"We're telling someone you're guilty of a Class E felony to carry around kids, yet if called on it, you get to sue," Yarbro said as he offered an amendment that was easily quashed by Republican senators.

Voting for the bill were Sens. Todd Gardenhire, R-Chattanooga; Bo Watson, R-Hixson; Mike Bell, R-Riceville; and Janice Bowling, R-Tullahoma.

Also headed to Haslam is an "omnibus" package of various departmental rules, including a Department of Revenue rule that the Republican governor and colleagues in other states are pushing to force the U.S. Supreme Court to revisit its 1992 ruling involving remote sellers and sales tax collections.

The court re-affirmed at the time that states could not compel out-of-state retailers to collect state sales taxes. Since then, internet commerce has come into being and is challenging traditional brick-and-mortar retailers and delivering a blow to states' revenues.

On Monday, the rule, which has already been challenged in state court by internet retail and catalog company trade groups, was forced off the floor through an amendment stripping the Revenue Rule, which seeks to compel companies such as eBay to collect and remit Tennessee sales tax.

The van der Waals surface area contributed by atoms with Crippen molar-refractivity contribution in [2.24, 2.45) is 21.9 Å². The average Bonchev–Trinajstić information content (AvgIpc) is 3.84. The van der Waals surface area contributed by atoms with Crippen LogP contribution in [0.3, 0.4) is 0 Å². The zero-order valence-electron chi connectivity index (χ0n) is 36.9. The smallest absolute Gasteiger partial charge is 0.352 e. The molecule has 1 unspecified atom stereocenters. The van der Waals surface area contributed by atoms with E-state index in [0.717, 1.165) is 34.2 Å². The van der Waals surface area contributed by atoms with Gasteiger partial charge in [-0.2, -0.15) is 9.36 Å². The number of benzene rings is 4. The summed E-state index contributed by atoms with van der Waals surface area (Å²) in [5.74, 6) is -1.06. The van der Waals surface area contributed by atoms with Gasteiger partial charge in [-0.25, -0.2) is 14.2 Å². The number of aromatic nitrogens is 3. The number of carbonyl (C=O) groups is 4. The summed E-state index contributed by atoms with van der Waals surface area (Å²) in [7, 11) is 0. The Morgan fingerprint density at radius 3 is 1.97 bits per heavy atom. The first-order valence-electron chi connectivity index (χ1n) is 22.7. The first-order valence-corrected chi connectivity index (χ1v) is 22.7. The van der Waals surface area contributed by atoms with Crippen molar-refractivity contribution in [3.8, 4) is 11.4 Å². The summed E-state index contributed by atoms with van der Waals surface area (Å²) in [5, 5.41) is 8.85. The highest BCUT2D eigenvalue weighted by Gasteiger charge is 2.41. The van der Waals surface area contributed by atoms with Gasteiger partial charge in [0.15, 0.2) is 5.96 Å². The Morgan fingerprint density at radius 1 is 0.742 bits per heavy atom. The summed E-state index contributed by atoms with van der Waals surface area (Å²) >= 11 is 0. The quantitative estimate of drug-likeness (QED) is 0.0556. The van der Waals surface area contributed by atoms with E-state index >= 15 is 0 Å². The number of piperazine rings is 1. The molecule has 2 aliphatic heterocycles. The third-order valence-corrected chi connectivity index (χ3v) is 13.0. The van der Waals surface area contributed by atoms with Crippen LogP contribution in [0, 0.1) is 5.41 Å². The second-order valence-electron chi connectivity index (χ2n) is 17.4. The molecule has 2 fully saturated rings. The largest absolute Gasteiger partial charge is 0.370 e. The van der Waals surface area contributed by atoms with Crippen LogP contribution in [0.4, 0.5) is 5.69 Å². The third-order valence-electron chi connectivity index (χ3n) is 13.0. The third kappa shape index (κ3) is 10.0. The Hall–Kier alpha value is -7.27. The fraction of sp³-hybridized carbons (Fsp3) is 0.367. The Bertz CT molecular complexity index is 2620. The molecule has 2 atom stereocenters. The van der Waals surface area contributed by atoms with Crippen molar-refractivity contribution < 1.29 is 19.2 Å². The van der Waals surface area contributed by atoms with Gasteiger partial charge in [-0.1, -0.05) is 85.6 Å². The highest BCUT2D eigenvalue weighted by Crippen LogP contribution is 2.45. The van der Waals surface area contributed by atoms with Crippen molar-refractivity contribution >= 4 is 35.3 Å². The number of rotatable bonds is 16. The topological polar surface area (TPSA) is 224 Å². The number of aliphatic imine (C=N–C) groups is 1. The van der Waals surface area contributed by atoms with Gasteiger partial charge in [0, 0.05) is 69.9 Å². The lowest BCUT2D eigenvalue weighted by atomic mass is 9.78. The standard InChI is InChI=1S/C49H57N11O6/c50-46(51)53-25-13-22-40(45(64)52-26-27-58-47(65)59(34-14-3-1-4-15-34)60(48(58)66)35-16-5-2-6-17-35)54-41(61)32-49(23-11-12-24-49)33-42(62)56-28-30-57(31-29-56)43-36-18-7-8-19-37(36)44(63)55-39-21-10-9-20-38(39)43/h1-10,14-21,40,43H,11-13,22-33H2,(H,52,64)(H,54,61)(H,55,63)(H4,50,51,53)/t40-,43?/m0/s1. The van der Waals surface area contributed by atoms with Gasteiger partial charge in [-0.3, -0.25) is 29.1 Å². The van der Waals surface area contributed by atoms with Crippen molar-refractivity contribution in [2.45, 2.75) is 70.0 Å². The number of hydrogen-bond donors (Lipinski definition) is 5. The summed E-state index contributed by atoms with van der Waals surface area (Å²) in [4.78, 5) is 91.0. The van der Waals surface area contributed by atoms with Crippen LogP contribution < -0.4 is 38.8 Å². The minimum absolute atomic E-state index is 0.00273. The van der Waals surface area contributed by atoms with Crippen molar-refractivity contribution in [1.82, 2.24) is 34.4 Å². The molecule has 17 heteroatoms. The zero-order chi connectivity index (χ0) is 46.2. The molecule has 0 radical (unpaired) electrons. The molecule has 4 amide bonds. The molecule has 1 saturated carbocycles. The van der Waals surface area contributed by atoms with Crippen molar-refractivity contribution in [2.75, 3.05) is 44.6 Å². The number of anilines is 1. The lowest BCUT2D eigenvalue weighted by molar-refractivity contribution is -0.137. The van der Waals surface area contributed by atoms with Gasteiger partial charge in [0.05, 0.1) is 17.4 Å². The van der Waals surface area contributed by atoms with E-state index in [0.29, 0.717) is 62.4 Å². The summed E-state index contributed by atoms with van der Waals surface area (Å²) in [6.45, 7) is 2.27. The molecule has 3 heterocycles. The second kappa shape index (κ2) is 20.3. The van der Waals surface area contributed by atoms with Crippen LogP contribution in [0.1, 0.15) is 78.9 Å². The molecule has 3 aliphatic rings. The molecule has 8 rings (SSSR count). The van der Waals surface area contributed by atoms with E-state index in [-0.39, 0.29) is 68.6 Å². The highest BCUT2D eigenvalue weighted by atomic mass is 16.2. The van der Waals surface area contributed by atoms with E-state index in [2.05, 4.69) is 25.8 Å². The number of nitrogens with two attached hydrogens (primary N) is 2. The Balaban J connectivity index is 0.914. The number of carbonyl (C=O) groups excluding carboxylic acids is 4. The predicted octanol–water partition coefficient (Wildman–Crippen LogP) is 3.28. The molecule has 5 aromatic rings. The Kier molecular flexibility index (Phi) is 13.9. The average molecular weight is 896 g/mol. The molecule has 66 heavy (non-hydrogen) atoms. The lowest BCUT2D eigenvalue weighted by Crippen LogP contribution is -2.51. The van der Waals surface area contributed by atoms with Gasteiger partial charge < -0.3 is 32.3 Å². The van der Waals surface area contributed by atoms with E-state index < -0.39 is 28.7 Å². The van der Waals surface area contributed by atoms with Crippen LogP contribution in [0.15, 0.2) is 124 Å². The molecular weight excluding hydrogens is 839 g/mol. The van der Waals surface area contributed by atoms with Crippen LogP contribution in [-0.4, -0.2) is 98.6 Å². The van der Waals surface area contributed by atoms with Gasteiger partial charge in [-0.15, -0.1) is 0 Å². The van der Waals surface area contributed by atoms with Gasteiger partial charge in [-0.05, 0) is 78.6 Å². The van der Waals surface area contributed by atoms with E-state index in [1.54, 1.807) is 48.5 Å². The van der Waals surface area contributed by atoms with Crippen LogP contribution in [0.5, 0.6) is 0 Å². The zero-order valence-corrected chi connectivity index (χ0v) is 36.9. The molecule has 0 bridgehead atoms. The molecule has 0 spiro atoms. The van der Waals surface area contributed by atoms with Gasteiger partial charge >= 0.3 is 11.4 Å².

Critics contended the rule was, in effect, a new tax. But Rep. Mike Carter, R-Ooltewah, argued Tuesday the rule's basic purpose is to force the nation's highest court to revisit its 1992 Quill ruling.

He devised an amendment to let the case proceed while retaining the General Assembly's control until the outcome of judicial proceedings expected to last five to seven years.

That mollified critics.

The House pace of acting on bills, often with little to no explanation at all, prompted Rep. Bill Dunn, R-Knoxville, to complain at one point, saying, "I know we're trying to get done but can we get an explanation [on the bill]?"

In other action Tuesday:

* Hoping to make it harder for would-be underage drinkers to buy alcohol, the House sent to Haslam a bill requiring driver's licenses for people under 21 to be printed in a vertical format.

Representatives voted 83-1 on Tuesday to give final approval to the bill. Current licenses for minors have a red bar across the edge. Senators previously approved the bill.

Earlier in the session, a separate effort to require the words "alien" or "visa" on Tennessee driver's licenses held by people without permanent residency status failed.

* Senators approved Haslam's Reconnect Program. It seeks to build on the success of his nationally acclaimed Tennessee Promise program by providing free tuition for older adults with no degree to attend public, two-year community colleges and Tennessee Colleges of Applied Technology.